87. 87. 2. Family development and peer influence • The position of the child, status of the child in the family & parental attitudes influence the child’s behaviour. Over indulgence can lead to exploit behaviour in the child who may show sudden out bursts and temper tantrums. • Internal family conflicts affect the behaviour as the child can sense disharmony and this can emotionally frustrate the child. • Sibling relationship influences the Childs behaviour. The younger child tries to follow the model of the older sibling and family member thus showing the same behaviour of sibling.
  88. 88. 3. Maternal Behaviour • Prenatal characteristics are unilateral & termed one tailed • Maternal influence on the children’s mental, physical and emotional development begins even before birth. • Somatic development of fetus depends on nutritional status of the mother. • Neurohormonal system of mother transfers emotion to the factors. • Postnatal behaviour of the child is linked to pre natal emotional status of the expectant mother. • Emotional stress during pregnancy can lead to an excessively active and irritable infant • Alcohol, smoking, keratogenic drugs affect the child’s development if consumed during pregnancy.
  89. 89. 4.Maternal influences on personality development • The mother–child relationship falls into two categories Autonomy VS Control Hostility Vs Love • Mothers who allowed enough autonomy & who expressed affection had children who were friendly & cooperative. Punitive mothers and those who ignored their children exhibited negative behaviour. 5. Maternal attitude & Childs behaviour • Over protective – shy, submissive, anxious • Overindulgent – Aggressive, demanding, temper tantrums • Under affectionate – usually well behaved, but unable to cooperate, shy & may cry easily. • Rejecting – Aggressive, overactive, disobedient • Authoritarian - Evasive & dawdling
  90. 90. Behaviour shaping: • Is the procedure, which slowly develops behaviour by reinforcing a successive approximation of the desired behaviour until the desired behaviour comes into being.
  91. 91. BEHAVIOUR MODIFICATION Defined as an attempt to alter human behaviour and emotion in a beneficial way in accordance with the laws of learning. Behaviour management classified as NON Pharmacological Pharmacological • Communication pre medication • Behaviour modification sedatives and hypnotics Desensitization anti anxiety drugs Modelling anti histamines Contingency conscious sedation Behaviour management general anesthesia
  92. 92. Communicative Management. • Used in both cooperative and uncooperative child (Chambers in 1976). • This is the basis for establishing a relationship with the child which allows successful completion of dental procedure and at the same time help the child develop positive attitudes towards dental care. • Means by which the dentist gets his point across by making himself understood by the use of expressions. • The communication should always be established from the first entry. • i.e. to the reception area.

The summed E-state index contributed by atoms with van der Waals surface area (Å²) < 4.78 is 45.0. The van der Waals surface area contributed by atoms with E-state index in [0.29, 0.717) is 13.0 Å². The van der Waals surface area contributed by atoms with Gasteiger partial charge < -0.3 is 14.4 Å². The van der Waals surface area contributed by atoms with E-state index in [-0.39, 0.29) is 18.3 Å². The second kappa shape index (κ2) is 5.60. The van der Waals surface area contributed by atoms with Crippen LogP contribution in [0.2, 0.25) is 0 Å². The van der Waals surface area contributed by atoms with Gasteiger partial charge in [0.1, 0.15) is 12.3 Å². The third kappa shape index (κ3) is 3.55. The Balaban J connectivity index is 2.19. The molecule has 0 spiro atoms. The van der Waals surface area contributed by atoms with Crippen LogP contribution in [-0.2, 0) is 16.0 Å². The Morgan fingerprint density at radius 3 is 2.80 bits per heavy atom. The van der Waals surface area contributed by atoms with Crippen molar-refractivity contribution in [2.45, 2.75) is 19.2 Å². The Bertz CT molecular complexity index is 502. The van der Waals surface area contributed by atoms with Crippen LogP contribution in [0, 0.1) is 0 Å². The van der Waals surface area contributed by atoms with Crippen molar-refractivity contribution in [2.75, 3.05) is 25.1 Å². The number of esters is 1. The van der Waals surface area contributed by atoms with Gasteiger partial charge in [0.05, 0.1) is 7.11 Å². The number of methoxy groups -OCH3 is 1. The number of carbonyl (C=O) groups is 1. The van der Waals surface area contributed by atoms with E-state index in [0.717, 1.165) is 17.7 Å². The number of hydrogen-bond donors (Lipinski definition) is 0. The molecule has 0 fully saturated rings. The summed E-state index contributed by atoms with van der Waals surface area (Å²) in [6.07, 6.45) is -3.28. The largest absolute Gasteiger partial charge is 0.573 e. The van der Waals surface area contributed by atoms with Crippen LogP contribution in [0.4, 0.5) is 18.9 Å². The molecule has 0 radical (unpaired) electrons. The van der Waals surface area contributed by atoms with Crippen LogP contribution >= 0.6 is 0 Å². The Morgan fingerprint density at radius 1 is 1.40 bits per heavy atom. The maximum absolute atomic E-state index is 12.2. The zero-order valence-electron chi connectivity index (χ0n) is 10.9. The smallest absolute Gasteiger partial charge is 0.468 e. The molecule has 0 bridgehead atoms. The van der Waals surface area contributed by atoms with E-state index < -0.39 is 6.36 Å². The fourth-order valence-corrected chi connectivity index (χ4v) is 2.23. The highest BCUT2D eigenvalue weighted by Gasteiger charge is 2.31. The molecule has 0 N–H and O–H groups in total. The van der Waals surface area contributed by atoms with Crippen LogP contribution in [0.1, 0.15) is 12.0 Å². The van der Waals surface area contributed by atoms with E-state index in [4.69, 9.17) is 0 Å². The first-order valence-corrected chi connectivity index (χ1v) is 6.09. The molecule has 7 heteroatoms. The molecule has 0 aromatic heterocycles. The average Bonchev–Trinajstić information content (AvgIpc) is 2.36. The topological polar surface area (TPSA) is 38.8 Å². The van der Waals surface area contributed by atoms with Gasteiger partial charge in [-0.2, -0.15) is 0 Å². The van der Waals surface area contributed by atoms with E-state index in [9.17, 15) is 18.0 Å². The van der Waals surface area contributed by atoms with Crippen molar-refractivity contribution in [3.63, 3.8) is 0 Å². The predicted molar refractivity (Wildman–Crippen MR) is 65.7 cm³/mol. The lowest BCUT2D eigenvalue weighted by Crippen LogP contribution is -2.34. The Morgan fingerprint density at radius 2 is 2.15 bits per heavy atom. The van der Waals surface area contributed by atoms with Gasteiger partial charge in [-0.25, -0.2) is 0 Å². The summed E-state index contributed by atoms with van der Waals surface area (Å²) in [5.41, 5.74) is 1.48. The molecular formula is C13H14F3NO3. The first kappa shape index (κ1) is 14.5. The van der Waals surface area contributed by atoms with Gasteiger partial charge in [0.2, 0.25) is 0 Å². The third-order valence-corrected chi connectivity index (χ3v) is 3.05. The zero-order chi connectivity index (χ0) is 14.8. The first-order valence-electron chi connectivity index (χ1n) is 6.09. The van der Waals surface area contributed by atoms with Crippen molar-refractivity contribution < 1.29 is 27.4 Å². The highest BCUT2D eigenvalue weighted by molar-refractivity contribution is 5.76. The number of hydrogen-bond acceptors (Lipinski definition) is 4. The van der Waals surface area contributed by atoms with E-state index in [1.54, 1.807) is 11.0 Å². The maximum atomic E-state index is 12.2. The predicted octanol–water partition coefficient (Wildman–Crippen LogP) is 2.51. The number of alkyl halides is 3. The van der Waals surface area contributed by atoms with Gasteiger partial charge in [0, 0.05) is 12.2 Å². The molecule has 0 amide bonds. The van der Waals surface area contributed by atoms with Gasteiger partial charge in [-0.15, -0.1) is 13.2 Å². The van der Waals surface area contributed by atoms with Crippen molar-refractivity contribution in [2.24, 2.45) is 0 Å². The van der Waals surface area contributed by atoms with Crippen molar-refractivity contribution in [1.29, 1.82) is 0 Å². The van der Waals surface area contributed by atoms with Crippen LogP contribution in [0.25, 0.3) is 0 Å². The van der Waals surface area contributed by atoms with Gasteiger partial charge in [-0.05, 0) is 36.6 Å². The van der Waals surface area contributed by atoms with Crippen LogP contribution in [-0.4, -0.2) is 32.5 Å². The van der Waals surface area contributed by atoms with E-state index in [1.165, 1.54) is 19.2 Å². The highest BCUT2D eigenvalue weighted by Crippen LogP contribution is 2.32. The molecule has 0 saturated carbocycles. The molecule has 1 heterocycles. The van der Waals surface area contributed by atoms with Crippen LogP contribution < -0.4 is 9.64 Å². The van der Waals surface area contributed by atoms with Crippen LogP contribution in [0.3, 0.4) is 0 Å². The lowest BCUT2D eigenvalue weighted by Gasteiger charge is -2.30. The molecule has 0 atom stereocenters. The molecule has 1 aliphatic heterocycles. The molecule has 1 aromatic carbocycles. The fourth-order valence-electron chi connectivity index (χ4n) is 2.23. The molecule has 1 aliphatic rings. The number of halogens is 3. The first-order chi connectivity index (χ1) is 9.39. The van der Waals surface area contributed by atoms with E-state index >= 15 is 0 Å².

93. 93. • Type of communication: Verbal -> by speech Non-verbal -> (multi sensory communication) Both -body language Smiling Eye contact Showing concern By touching the child Giving him a pat Giving him a hug Expressing without speaking.
  94. 94. To Communicate ways: • Communication should be relaxed & comfortable • language that is chosen should contain words that express pleasantness, friendship and concern. – Verbal communication is best for children more than 3yrs of age. Voice that is used should be constant and gentle. Tone of voice can express empathy & firmness & support. – Content of the conversation should make the child feel that the dentist is his well-wisher. Conversation should include asking the child’s name, age, class and background. – Always the patient should be addressed by name. – Communication should be from a single source either between the dentist and the child or the child & dental assistant to avoid confusion. The child is very sensitive to expression changes – sitting and speaking at the eye level allows for a friendlier atmosphere. • - Communication is a multisensory process in the sense that it includes a transmitter, the spoken word is the medium and the pediatric patient is the receiver. • - Use of euphemism/substitute words can influence the behaviour. E.g. Anesthetic sol is referred to as water to put teeth to sleep ,radiograph as tooth picture.
  95. 95. Behaviour Shaping : Modification Involves three techniques • Desensitization • Modeling • Contingency management Desensitization : • Joseph wolpe in 1975 used this techniques to remove fears and tension in children who have had previous unpleasant experience. • It is accompanied by teaching the child a competing response such as relaxing and then introducing a threatening stimuli